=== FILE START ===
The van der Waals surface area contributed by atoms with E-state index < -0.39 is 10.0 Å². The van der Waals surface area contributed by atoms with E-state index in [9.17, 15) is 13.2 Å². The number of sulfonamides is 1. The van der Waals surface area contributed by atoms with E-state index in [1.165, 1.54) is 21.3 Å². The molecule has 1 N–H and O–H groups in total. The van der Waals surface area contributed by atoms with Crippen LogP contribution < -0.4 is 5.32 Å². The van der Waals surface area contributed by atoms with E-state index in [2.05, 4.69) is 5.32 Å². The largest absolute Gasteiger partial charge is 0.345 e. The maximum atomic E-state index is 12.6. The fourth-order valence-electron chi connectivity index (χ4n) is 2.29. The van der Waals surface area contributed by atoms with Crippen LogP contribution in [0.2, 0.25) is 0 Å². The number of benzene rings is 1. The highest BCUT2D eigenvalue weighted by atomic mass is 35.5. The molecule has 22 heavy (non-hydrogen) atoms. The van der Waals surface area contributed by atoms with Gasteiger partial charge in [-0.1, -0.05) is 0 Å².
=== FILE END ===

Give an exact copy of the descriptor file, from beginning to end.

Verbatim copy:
The van der Waals surface area contributed by atoms with E-state index < -0.39 is 10.0 Å². The van der Waals surface area contributed by atoms with E-state index in [9.17, 15) is 13.2 Å². The number of sulfonamides is 1. The van der Waals surface area contributed by atoms with E-state index in [1.165, 1.54) is 21.3 Å². The molecule has 1 N–H and O–H groups in total. The van der Waals surface area contributed by atoms with Crippen LogP contribution < -0.4 is 5.32 Å². The van der Waals surface area contributed by atoms with E-state index in [2.05, 4.69) is 5.32 Å². The largest absolute Gasteiger partial charge is 0.345 e. The maximum atomic E-state index is 12.6. The fourth-order valence-electron chi connectivity index (χ4n) is 2.29. The van der Waals surface area contributed by atoms with Crippen LogP contribution in [0.2, 0.25) is 0 Å². The number of benzene rings is 1. The highest BCUT2D eigenvalue weighted by atomic mass is 35.5. The molecule has 22 heavy (non-hydrogen) atoms. The van der Waals surface area contributed by atoms with Gasteiger partial charge in [-0.1, -0.05) is 0 Å².